These areas are often affected due to the demands of running which require repetitive sub-maximal single leg loading and energy storage and release from muscle-tendon units. We also need to consider nutrition and energy-availability specifically when it comes to trabecular bone like the femoral neck. I will briefly discuss each tissue above as it pertains to runners with hip pain.


Tendinopathies of the hip region


To put in simple terms, tendinopathies stem from pain within the structural tendon unit. Typically, tendinopathic pain tends to remain local to a specific area of the tendon. For example, Gluteus Medius tendinopathies are felt on the lateral (outside) portion of the hip between the muscle and the greater trochanter, proximal hamstring tendinopathies are felt on the underside of the buttock near the insertion of the pelvis, and iliopsoas tendinopathies are usually felt just underneath the groin and upper portion of the inner thigh. Tendinopathies usually come a long when there is a weakness within the muscle tendon-unit, over-compensation in the muscle tendon-unit, and/or training error (consistent tissue stress>tissue recovery). Tendinopathies are okay to run with if pain is tolerable or warms up, though in a reactive state running may need to be reduced or modified until symptoms improve.


Femoral neck bone stress injury (BSI)


Proximal Femur Anatomy
Proximal Femur Bony Anatomy

The femoral neck is the junction between the femur and the femoral head (ball of hip). This area needs to be able to handle both tensile and compressive forces at the hip when we run. Typically, these injuries come on gradually with minimal and intermittent pain from running but can eventually become worse with running and potentially even walking. Symptoms are often experienced in the groin or lateral hip specifically with running & single leg hopping. Bone stress injuries are graded 1-4 on a continuum, with a grade 1 being the mildest (stress reaction) and a grade 4 as a stress fracture with a visualized fracture line seen on MRI. Femoral neck bone stress injuries are something we really want to try to catch early on as a runner, as this region of the bone is a high-risk site; meaning that the bone in this region has a poor blood supply which can impair and prolong healing time.


Greater Trochanteric Pain Syndrome


The greater trochanter is a bony prominence on the most lateral aspect of the femur near the hip. This bony landmark provides host for a multitude of muscle-tendon attachments around the hip. This area between the bone and outer most skin is rather thin and can become compressed. There are bursae (fluid filled sacs) in the region of the greater trochanter which provide lubrication to the motion in this region.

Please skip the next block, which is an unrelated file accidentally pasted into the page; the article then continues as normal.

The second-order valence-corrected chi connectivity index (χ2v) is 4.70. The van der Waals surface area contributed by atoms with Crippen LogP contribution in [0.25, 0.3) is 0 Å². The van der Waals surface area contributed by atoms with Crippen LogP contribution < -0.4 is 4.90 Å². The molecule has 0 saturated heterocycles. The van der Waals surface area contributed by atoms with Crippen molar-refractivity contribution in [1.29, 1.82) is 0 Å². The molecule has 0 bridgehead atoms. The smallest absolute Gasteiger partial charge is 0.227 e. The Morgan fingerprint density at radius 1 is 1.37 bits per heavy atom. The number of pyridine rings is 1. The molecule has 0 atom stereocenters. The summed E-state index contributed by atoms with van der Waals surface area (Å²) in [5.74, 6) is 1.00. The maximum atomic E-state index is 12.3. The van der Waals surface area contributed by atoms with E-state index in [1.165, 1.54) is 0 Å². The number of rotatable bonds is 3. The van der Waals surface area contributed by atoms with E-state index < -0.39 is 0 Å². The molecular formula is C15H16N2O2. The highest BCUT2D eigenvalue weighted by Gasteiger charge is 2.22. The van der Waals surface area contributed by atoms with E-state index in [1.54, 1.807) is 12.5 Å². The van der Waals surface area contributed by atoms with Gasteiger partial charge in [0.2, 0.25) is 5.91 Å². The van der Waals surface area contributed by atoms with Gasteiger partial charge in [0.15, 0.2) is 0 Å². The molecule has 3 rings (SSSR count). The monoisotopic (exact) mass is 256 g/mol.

Greater Trochanteric Pain Syndrome
Pain in the Region of the Greater Trochanter

However, this region can become painful when the outer part of the bone becomes chronically compressed due to impaired running mechanics (i.e. over-striding and long ground contact times) and impaired pelvic mobility. Often times, if we change the mechanical faults and allow some reduced loading to this region, it often gets better rather quickly.



Referred Pain from the Lumber Spine & Nerve Pain


Pain stemming from the lumbar spine can be variable as it pertains to pain around the hip. Pain can be experienced in the front, back, or side of hip. Symptoms can stay in one place but can also move around and vary in intensity based on position or movement. Unfortunately, the pattern is not always consistent like that of tendon or bone related pain. Potentially, there can also be symptoms of numbness, paresthesia, or weakness within certain muscles of the leg. I often see these symptoms come on when individuals have reduced lumbar spine mobility and often with a sedentary occupation outside of running. Depending on the severity of symptoms, this is often something a type of pain we can run with if it's tolerable and symptoms often begin to resolve when the lumbar spine is addressed specifically.


Closing Thoughts


In closing, this is by no means an exhaustive list of hip pain diagnoses, but rather the most common diagnoses I've seen in runners in my practice. If someone's had a previous hip or lumbar spine related traumatic injury, previous surgery, or congenital hip dysplasia, there could be a possibility for other hip pathology involved. When it comes to the aforementioned diagnoses, pain can range from mild to severe for all of the diagnoses, but the one tissue we need to be the most concerned with is the femoral neck. As progression of damage to this tissue can lead to a potentially long recovery, and worst-case scenario, not running again.

So, if hip pain comes on, pay attention. Pay attention to how the pain came on, how it behaves, and where the pain is located. And if there's a sense of initial concern, seek out professional help! The last thing I ever want to see is a runner not be able to run and be set back for an extended period of time!